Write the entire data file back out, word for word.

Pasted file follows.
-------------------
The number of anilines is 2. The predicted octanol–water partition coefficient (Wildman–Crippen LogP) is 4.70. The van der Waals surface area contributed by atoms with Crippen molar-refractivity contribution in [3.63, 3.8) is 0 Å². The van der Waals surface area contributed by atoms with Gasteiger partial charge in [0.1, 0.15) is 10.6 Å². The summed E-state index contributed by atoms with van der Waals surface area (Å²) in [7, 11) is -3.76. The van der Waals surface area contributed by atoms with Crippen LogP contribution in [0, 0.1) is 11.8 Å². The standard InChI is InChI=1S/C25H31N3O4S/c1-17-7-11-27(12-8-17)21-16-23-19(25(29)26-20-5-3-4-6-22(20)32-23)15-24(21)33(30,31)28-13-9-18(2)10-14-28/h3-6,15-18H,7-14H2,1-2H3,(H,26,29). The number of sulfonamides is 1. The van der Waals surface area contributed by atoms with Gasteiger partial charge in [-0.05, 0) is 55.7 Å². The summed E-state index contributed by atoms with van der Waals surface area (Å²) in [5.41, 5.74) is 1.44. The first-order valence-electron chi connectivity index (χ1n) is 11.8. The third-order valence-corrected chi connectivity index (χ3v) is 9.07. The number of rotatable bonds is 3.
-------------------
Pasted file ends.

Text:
The number of anilines is 2. The predicted octanol–water partition coefficient (Wildman–Crippen LogP) is 4.70. The van der Waals surface area contributed by atoms with Crippen molar-refractivity contribution in [3.63, 3.8) is 0 Å². The van der Waals surface area contributed by atoms with Gasteiger partial charge in [0.1, 0.15) is 10.6 Å². The summed E-state index contributed by atoms with van der Waals surface area (Å²) in [7, 11) is -3.76. The van der Waals surface area contributed by atoms with Crippen LogP contribution in [0, 0.1) is 11.8 Å². The standard InChI is InChI=1S/C25H31N3O4S/c1-17-7-11-27(12-8-17)21-16-23-19(25(29)26-20-5-3-4-6-22(20)32-23)15-24(21)33(30,31)28-13-9-18(2)10-14-28/h3-6,15-18H,7-14H2,1-2H3,(H,26,29). The number of sulfonamides is 1. The van der Waals surface area contributed by atoms with Gasteiger partial charge in [-0.05, 0) is 55.7 Å². The summed E-state index contributed by atoms with van der Waals surface area (Å²) in [5.41, 5.74) is 1.44. The first-order valence-electron chi connectivity index (χ1n) is 11.8. The third-order valence-corrected chi connectivity index (χ3v) is 9.07. The number of rotatable bonds is 3.